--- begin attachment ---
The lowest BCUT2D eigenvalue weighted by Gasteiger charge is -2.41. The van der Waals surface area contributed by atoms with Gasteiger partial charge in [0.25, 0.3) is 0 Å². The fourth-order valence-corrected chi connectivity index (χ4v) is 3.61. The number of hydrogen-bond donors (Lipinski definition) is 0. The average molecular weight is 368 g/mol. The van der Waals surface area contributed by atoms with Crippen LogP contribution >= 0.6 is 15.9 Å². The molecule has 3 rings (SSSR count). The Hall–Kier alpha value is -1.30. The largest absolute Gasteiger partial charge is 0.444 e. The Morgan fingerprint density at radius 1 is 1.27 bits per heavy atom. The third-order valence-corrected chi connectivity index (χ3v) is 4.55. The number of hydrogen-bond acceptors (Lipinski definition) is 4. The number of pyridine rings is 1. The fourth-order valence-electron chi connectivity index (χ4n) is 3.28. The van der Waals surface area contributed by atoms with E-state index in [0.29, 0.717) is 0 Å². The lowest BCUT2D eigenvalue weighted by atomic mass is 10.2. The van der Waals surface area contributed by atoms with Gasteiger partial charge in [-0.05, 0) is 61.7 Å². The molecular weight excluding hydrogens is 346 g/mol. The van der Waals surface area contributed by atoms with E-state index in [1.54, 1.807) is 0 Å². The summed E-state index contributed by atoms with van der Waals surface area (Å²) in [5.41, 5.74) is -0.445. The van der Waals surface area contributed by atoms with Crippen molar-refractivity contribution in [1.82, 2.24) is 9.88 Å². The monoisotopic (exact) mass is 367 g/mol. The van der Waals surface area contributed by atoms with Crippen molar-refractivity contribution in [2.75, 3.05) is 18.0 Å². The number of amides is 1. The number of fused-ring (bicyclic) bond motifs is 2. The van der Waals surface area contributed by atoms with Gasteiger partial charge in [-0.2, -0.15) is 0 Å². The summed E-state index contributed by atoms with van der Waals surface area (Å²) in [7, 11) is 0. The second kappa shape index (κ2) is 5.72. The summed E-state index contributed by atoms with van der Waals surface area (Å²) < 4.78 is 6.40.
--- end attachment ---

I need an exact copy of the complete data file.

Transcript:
The lowest BCUT2D eigenvalue weighted by Gasteiger charge is -2.41. The van der Waals surface area contributed by atoms with Gasteiger partial charge in [0.25, 0.3) is 0 Å². The fourth-order valence-corrected chi connectivity index (χ4v) is 3.61. The number of hydrogen-bond donors (Lipinski definition) is 0. The average molecular weight is 368 g/mol. The van der Waals surface area contributed by atoms with Crippen LogP contribution >= 0.6 is 15.9 Å². The molecule has 3 rings (SSSR count). The Hall–Kier alpha value is -1.30. The largest absolute Gasteiger partial charge is 0.444 e. The Morgan fingerprint density at radius 1 is 1.27 bits per heavy atom. The third-order valence-corrected chi connectivity index (χ3v) is 4.55. The number of hydrogen-bond acceptors (Lipinski definition) is 4. The number of pyridine rings is 1. The fourth-order valence-electron chi connectivity index (χ4n) is 3.28. The van der Waals surface area contributed by atoms with E-state index in [0.29, 0.717) is 0 Å². The lowest BCUT2D eigenvalue weighted by atomic mass is 10.2. The van der Waals surface area contributed by atoms with Gasteiger partial charge in [-0.05, 0) is 61.7 Å². The molecular weight excluding hydrogens is 346 g/mol. The van der Waals surface area contributed by atoms with E-state index in [1.54, 1.807) is 0 Å². The summed E-state index contributed by atoms with van der Waals surface area (Å²) in [5.41, 5.74) is -0.445. The van der Waals surface area contributed by atoms with Crippen molar-refractivity contribution in [1.82, 2.24) is 9.88 Å². The monoisotopic (exact) mass is 367 g/mol. The van der Waals surface area contributed by atoms with Crippen molar-refractivity contribution in [2.75, 3.05) is 18.0 Å². The number of amides is 1. The number of fused-ring (bicyclic) bond motifs is 2. The van der Waals surface area contributed by atoms with Gasteiger partial charge in [-0.2, -0.15) is 0 Å². The summed E-state index contributed by atoms with van der Waals surface area (Å²) in [7, 11) is 0. The second kappa shape index (κ2) is 5.72. The summed E-state index contributed by atoms with van der Waals surface area (Å²) < 4.78 is 6.40.